Frequently Asked Questions
- What does a general practice attorney do?
An attorney in general practice can be a general adviser on most legal matters. He or she will help you evaluate your matters and assist you in determining what options you want to exercise. If your general practice attorney cannot represent you in the manner you determine, he or she can help you find a competent attorney in the area you need. The general practice attorney will continue to work with you and follow the case with the referral attorney.
- What is equitable distribution?
Equitable distribution is the division of marital property and debt. It is meant to be fair and does not mean that the property will be divided 50/50. The law defines factors the court can consider when it divides marital property. Many times, it is not a 50/50 split. It is important that you understand what marital property is and how to maintain the distinction between marital and nonmarital assets and debts.
- What is ARD?
Accelerated Rehabilitative Disposition is a pretrial diversionary program that may be available to those facing first-time DUI and nonviolent criminal offenses. It is a function of state law, but is administered by each county district attorney's office and is processed a little differently. It is important to know the local procedure to maximize the benefits of the program.
Wills Powers of Attorneys and Advance Health Care /Directives
- Do I need a will?
Whether the value of your assets is modest or great, your will sets out your plan for their distribution. Otherwise your estate will be divided according to the law, which may not be the way you would have chosen.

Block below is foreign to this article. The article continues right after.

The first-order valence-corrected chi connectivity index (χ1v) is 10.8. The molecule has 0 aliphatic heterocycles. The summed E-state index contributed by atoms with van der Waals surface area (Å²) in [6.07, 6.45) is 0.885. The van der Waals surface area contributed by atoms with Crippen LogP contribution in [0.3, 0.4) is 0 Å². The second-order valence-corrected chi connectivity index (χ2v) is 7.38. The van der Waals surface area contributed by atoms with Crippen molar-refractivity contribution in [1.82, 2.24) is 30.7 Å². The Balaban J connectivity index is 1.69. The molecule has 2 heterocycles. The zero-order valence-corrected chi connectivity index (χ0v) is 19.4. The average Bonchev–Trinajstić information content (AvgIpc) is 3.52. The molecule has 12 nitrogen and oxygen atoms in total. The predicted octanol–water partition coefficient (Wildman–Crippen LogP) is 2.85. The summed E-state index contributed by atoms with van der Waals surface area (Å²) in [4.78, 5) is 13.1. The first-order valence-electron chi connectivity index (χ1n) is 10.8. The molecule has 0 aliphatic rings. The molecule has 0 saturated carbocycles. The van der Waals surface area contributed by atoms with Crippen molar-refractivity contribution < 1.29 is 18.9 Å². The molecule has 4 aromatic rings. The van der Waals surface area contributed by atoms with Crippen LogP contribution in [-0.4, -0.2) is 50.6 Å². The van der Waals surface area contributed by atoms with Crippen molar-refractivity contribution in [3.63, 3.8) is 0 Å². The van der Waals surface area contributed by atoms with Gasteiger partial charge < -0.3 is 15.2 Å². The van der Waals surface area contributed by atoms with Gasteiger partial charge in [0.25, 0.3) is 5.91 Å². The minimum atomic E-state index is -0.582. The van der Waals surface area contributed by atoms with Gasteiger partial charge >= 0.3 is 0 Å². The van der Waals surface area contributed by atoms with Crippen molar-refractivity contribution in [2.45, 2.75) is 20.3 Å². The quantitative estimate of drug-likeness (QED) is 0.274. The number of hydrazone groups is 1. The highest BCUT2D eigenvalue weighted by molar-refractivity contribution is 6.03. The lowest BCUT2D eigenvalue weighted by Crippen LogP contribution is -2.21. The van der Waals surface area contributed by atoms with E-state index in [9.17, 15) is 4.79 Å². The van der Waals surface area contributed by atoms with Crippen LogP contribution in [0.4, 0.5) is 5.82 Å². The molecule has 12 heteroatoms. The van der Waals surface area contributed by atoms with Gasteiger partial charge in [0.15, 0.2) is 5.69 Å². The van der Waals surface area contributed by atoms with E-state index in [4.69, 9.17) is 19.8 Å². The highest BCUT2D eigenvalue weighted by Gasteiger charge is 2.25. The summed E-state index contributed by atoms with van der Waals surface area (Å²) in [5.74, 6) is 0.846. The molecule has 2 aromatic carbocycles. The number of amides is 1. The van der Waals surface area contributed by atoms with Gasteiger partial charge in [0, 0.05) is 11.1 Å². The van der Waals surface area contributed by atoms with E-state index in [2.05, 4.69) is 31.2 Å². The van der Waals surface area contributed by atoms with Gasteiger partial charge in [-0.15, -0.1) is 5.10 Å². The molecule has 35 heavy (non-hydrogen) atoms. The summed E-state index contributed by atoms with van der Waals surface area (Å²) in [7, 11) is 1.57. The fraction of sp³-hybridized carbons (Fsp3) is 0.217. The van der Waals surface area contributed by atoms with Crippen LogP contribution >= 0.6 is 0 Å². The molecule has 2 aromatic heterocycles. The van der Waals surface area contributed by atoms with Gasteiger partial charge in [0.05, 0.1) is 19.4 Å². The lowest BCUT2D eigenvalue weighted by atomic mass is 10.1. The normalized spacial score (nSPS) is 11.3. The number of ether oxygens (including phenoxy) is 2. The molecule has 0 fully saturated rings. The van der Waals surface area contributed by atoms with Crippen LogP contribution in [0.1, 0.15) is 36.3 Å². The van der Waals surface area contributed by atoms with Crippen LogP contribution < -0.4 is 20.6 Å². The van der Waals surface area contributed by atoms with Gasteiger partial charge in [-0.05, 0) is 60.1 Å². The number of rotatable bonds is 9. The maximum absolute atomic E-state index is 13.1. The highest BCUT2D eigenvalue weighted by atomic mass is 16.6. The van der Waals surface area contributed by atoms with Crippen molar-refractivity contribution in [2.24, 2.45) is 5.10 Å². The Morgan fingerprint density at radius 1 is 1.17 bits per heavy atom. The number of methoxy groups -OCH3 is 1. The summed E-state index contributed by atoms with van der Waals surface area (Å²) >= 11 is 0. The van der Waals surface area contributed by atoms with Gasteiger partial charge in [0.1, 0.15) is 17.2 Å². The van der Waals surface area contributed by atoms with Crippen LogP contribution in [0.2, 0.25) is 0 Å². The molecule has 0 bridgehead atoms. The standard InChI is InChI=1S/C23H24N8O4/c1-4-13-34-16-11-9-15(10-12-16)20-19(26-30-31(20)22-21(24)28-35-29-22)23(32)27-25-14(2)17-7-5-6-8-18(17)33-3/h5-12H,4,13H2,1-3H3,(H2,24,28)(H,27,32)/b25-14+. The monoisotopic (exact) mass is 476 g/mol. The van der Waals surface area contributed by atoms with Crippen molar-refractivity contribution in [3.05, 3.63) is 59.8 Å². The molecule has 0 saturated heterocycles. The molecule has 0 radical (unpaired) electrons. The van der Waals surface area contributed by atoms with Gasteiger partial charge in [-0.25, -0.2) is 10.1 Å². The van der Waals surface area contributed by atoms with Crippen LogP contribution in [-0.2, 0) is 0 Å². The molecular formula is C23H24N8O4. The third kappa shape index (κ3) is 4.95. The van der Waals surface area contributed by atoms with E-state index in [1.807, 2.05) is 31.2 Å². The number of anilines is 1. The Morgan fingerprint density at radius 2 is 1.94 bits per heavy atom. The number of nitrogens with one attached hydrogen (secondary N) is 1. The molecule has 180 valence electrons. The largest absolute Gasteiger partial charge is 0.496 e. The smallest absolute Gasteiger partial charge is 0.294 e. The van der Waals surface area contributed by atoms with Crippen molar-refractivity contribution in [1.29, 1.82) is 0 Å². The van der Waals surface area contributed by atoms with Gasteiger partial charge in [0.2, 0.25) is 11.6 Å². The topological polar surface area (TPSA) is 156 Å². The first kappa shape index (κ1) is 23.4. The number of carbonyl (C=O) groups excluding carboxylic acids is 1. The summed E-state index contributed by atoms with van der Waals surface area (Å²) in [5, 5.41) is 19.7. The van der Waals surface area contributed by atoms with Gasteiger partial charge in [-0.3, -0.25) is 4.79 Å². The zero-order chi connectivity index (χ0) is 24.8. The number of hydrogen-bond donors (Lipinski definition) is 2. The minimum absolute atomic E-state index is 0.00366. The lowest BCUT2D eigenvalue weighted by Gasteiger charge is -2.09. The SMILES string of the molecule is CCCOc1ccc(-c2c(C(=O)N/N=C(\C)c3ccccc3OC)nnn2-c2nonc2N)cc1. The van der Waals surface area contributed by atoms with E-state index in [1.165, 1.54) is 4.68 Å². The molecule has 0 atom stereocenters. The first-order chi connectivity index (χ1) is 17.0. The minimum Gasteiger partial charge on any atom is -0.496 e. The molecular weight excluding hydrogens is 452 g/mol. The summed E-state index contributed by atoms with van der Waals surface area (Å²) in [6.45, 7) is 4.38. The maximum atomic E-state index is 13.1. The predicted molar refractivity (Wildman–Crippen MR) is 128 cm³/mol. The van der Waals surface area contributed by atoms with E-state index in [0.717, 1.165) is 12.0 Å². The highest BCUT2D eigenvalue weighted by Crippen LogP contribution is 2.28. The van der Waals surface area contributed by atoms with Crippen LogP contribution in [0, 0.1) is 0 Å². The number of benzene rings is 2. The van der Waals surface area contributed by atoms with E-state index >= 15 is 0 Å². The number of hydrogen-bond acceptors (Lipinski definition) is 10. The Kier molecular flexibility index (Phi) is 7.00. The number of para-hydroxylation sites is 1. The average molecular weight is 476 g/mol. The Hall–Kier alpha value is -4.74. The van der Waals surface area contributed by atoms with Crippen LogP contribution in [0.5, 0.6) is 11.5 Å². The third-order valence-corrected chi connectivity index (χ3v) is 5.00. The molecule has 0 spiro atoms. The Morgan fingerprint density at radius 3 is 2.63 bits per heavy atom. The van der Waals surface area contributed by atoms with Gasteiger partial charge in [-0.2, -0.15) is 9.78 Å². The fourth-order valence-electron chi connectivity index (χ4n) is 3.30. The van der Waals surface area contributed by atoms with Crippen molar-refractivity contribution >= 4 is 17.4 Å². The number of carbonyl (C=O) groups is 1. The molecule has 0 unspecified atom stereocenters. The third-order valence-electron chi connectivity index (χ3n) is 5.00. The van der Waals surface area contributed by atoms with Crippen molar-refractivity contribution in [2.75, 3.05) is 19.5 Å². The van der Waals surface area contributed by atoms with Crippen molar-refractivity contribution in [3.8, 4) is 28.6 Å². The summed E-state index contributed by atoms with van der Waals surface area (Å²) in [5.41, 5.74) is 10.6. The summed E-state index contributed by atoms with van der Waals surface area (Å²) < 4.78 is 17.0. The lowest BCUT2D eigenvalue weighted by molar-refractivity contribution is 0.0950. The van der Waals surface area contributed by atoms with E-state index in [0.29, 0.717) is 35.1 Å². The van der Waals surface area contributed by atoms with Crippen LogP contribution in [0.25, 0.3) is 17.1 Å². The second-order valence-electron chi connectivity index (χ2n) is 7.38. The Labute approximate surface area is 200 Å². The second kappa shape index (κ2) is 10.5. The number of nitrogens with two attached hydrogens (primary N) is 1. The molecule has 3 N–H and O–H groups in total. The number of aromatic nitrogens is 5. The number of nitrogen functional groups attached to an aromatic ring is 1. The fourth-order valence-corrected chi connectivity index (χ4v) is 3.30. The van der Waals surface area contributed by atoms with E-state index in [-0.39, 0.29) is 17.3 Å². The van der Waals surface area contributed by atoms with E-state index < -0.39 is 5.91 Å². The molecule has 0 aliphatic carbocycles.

In your will you appoint an executor, the person who is responsible for following the laws that govern what debts and taxes must be paid. He or she is also responsible to carry out your asset distribution plan. If you have no will the law determines who can apply to the court to be appointed as your estate's administrator. More than one person may ask to be appointed. There may be disagreements, even litigation over who should be in charge. In the end a person could be appointed that you would not have chosen.
If you have minor children you can designate in your will who should take custody of your children as their guardian. You can also chose who should manage any money your minor children might inherit. Without a will, your wishes may not be known or followed and the guardian appointed may be someone you would not have chosen.
The more your immediate family changes through marriage, children, divorce, stepchildren, etc., the more important a will can become. But, your will may not determine how all of your assets will be divided at your death. Please see our article about the effective and simple Estate Planning Guide we have created. It will help you create a plan and chose an executor.
- What is a power of attorney?
A power of attorney is a legal document you can create to grant another person the power to handle your legal, financial and medical decisions. A power of attorney is important in case you become physically or mentally incapacitated and cannot handle your affairs. If you become seriously, mentally incapacitated and you have not created a power of attorney, someone will have to petition the court to be appointed as your guardian. This is time-consuming and expensive. And the person who is appointed my not be a person you would have chosen.
We have created a Power of Attorney Planning Guide to help guide you to preparing the best power of attorney for your situation.
- I hear all types of horror stories about powers of attorney. What are the risks?
Sometimes the person who has been appointed as the agent under a power of attorney abuses his or her power and takes advantage of the person who granted them the powers. A general power of attorney must be carefully considered because it gives another person a great deal of authority over all your property and transactions. So you need to appoint a person as your agent who is trustworthy, has common sense, and the time to act on your behalf.